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News / Past Articles

National EIFS Standard in the Works
By Don Procter

An industry performance standard for exterior insulation and finish systems, which will be included in Canada s National Building Code, is a step closer to reality. To cover materials and application, the all-encompassing standard is expected to dramatically boost EIFS credibility Canada-wide. Guido Rapone, CEO of Toronto-based EIFS manufacturer Durabond Products Limited, is on the standing committee that is developing the national standard that is expected to get Underwriters  Laboratory of Canada approval within six to 12 months. “It will be a document that puts everyone s mind at ease that the materials and applications are correct and they meet a certain level performance,  Rapone says.

Rapone believes the standard, known as Can/ULC S716, will be unique in North America. It will require designers, applicators, manufacturers and inspectors to play by the same rules.

Coming to consensus on the makeup of the standard hasn t been easy. To date there s been more than two years of meetings among industry professionals to sort out what will be in and what will be excluded. Research and development efforts will help to identify a benchmark for acceptable performance.

The standard will be the cornerstone of the EIFS Council of Canada s quality assurance program, which is just up and running. It s an excellent document that deals with all the substrates, all the performance requirements of the EIF system, and it addresses classifications, independent product performance to overall system performance for use over any substrate,  Rapone explains. The ULC committee developing the standard is comprised of EIFS manufactures, building code officials, suppliers, R&D scientists and EIFS consultants.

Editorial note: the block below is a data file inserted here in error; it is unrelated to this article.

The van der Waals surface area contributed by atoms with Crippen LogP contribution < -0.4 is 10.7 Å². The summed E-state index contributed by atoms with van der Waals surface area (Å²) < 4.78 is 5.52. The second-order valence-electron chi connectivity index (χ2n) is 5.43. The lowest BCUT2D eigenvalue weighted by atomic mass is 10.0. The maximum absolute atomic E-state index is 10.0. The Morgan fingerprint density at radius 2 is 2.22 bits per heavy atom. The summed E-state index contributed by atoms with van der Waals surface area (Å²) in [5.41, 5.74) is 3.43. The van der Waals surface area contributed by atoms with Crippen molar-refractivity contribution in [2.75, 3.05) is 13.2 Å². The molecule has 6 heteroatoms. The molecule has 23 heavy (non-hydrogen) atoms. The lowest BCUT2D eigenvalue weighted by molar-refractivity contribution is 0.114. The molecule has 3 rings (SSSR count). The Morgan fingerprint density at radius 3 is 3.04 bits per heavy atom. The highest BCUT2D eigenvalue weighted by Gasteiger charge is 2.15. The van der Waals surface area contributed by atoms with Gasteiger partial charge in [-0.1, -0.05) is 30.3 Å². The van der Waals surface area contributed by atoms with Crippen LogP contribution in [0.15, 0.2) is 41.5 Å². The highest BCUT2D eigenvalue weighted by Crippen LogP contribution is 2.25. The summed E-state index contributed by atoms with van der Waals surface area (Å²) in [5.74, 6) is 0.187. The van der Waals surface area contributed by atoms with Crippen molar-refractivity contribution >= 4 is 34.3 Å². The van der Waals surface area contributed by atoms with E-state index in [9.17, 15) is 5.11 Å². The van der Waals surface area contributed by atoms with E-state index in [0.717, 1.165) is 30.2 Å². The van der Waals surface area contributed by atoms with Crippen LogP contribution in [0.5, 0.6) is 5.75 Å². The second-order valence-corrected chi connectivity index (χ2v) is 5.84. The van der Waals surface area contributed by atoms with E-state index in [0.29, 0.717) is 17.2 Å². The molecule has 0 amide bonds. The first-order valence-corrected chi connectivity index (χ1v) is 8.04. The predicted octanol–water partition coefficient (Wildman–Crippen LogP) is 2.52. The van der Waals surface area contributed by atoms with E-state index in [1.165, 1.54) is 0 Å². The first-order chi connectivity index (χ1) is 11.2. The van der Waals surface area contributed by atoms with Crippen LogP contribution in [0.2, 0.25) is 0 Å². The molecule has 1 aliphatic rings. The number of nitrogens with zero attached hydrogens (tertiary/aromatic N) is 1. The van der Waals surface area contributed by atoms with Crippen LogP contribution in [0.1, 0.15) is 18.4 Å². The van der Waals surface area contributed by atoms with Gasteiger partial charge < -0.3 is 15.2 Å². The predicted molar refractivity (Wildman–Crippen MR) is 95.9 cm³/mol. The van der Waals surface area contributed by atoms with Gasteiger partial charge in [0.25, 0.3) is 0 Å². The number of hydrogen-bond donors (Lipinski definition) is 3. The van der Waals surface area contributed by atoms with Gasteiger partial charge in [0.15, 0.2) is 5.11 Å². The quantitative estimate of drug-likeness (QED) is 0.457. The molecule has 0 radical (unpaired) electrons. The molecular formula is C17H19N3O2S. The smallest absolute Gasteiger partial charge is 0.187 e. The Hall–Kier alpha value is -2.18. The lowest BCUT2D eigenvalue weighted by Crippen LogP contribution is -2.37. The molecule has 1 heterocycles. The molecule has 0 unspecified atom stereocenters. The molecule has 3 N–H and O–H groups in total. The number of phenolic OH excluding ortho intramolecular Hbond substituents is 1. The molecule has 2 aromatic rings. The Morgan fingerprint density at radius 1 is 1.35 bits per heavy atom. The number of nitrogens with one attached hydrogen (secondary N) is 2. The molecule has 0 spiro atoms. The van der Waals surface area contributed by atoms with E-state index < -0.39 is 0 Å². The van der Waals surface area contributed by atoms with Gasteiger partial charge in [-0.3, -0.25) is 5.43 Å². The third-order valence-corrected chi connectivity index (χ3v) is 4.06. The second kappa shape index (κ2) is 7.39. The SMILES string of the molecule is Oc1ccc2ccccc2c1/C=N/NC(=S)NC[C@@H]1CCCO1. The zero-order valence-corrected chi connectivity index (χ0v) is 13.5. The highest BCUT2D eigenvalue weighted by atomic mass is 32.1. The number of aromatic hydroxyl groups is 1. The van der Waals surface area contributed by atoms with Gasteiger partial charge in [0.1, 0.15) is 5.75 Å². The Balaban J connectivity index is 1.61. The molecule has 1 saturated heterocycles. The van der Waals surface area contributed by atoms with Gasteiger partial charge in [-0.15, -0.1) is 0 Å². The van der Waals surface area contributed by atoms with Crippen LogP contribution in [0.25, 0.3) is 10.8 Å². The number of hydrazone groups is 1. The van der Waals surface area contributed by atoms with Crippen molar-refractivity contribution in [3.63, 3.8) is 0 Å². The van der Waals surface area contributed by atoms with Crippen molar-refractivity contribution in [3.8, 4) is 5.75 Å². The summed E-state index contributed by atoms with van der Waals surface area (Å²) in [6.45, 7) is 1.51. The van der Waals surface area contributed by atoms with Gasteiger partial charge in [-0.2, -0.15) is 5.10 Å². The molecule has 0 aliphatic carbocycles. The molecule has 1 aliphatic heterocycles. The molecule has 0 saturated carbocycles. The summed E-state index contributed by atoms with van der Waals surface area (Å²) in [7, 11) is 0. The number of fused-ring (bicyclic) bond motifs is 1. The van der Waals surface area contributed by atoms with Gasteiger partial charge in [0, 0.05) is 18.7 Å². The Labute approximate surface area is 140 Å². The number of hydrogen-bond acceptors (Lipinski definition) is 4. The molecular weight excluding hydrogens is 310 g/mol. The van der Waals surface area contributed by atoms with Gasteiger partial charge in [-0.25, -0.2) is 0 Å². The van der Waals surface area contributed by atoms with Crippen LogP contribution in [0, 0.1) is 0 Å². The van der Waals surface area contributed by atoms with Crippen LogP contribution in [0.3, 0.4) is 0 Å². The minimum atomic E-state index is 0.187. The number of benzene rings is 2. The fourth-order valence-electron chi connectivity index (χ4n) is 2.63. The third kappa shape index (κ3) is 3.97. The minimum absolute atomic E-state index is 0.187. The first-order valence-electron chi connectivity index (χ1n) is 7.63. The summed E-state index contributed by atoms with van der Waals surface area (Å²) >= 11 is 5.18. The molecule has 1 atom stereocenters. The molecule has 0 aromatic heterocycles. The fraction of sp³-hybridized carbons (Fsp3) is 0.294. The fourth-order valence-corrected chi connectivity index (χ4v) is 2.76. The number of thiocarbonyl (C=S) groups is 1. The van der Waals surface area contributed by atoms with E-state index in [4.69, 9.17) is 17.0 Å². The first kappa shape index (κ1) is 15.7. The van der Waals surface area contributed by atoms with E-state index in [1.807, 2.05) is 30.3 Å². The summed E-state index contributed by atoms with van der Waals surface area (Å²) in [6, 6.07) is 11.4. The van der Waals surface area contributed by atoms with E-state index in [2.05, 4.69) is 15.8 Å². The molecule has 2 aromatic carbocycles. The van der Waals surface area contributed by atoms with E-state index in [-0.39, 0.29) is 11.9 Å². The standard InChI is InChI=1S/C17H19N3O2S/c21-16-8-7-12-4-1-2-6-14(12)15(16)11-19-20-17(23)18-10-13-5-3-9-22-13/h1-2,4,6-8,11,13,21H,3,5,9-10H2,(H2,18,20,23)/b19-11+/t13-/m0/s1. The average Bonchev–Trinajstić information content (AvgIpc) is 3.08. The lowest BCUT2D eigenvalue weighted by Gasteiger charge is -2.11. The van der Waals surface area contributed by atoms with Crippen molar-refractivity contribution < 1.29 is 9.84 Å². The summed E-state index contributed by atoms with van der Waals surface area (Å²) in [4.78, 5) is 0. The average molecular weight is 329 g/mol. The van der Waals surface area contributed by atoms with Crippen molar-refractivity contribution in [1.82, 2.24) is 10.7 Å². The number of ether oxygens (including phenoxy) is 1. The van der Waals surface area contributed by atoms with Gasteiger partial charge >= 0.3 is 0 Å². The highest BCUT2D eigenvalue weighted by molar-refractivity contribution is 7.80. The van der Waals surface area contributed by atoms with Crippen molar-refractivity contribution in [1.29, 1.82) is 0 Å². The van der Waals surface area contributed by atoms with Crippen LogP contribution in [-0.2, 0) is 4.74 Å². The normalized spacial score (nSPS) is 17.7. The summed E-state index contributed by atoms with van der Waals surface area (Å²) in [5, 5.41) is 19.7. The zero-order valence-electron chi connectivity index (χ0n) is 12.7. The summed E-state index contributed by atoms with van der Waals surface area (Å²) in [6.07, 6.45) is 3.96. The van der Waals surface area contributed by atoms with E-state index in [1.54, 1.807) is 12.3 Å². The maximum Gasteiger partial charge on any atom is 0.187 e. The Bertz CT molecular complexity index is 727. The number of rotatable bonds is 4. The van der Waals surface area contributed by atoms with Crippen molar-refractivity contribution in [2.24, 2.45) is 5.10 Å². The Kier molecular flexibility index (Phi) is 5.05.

On another front, the Canadian Construction Materials Centre is in the final stages of preparing an evaluation guide for wood substrates. Currently, the CCMC guide only evaluates steel stud and exterior gypsum applications. The new guide will serve as a reference for municipal building departments to help them identify different EIF systems, their components and how they can be applied to wood substrates for small buildings.
The document will explain how EIF systems can be applied in residential construction. Some Southern Ontario municipalities won t allow the use of EIFS in residential. In one municipality building officials have indicated that EIFS can t be applied to a wood substrate unless a product such as DensGlass or another gypsum or cement fiberboard product is applied to the substrate first.

Having EIFS included in a guide for wood substrates will represent a significant boom to the industry. It ll give comfort-give a means for the building officials to either accept or reject a particular EIFS product based on its performance over a wood substrate,  Rapone notes. There have been misunderstandings  in some building departments about EIFS as a result of bad press on the West Coast of Canada, Vancouver in particular, where moisture infiltration has resulted in extensive damage to many buildings, some of which were clad in EIFS.

CCMC allows new technologies to the market by evaluating them to determine whether they meet the intent of applicable building codes, with technical guide playing a role in this evaluation process. The technical guide outlines the performance criteria the product must meet and the testing procedures that must be followed.

The new guide will be provided to the manufacturer, which will be responsible for having the tests conducted in a laboratory recognized by CCMC. Once testing is completed, CCMC reviews the test results. If the product complies with the technical guide requirements, CCMC issues an evaluation report that includes detailed test results, a full description of the product, and its use and limitations. The evaluation report is then copyrighted.

Courtesy of EIFS Alliance


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